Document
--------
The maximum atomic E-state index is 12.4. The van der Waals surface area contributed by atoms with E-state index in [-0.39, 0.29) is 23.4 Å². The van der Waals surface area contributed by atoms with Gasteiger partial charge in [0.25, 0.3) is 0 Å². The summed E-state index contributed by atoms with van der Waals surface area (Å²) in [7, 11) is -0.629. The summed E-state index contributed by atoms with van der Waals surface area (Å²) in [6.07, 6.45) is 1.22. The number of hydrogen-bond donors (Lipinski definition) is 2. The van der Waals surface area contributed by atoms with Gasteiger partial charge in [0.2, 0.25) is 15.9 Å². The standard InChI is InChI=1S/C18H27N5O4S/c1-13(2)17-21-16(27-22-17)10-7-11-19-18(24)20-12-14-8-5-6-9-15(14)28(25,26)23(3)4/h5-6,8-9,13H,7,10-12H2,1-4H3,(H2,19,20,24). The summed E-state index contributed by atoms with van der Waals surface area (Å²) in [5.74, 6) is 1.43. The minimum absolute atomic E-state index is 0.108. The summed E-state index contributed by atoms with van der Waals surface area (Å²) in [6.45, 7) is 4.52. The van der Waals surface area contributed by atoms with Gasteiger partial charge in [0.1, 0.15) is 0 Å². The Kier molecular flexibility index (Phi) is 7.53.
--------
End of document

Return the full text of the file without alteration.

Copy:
The maximum atomic E-state index is 12.4. The van der Waals surface area contributed by atoms with E-state index in [-0.39, 0.29) is 23.4 Å². The van der Waals surface area contributed by atoms with Gasteiger partial charge in [0.25, 0.3) is 0 Å². The summed E-state index contributed by atoms with van der Waals surface area (Å²) in [7, 11) is -0.629. The summed E-state index contributed by atoms with van der Waals surface area (Å²) in [6.07, 6.45) is 1.22. The number of hydrogen-bond donors (Lipinski definition) is 2. The van der Waals surface area contributed by atoms with Gasteiger partial charge in [0.2, 0.25) is 15.9 Å². The standard InChI is InChI=1S/C18H27N5O4S/c1-13(2)17-21-16(27-22-17)10-7-11-19-18(24)20-12-14-8-5-6-9-15(14)28(25,26)23(3)4/h5-6,8-9,13H,7,10-12H2,1-4H3,(H2,19,20,24). The summed E-state index contributed by atoms with van der Waals surface area (Å²) in [5.74, 6) is 1.43. The minimum absolute atomic E-state index is 0.108. The summed E-state index contributed by atoms with van der Waals surface area (Å²) in [6.45, 7) is 4.52. The van der Waals surface area contributed by atoms with Gasteiger partial charge in [0.1, 0.15) is 0 Å². The Kier molecular flexibility index (Phi) is 7.53.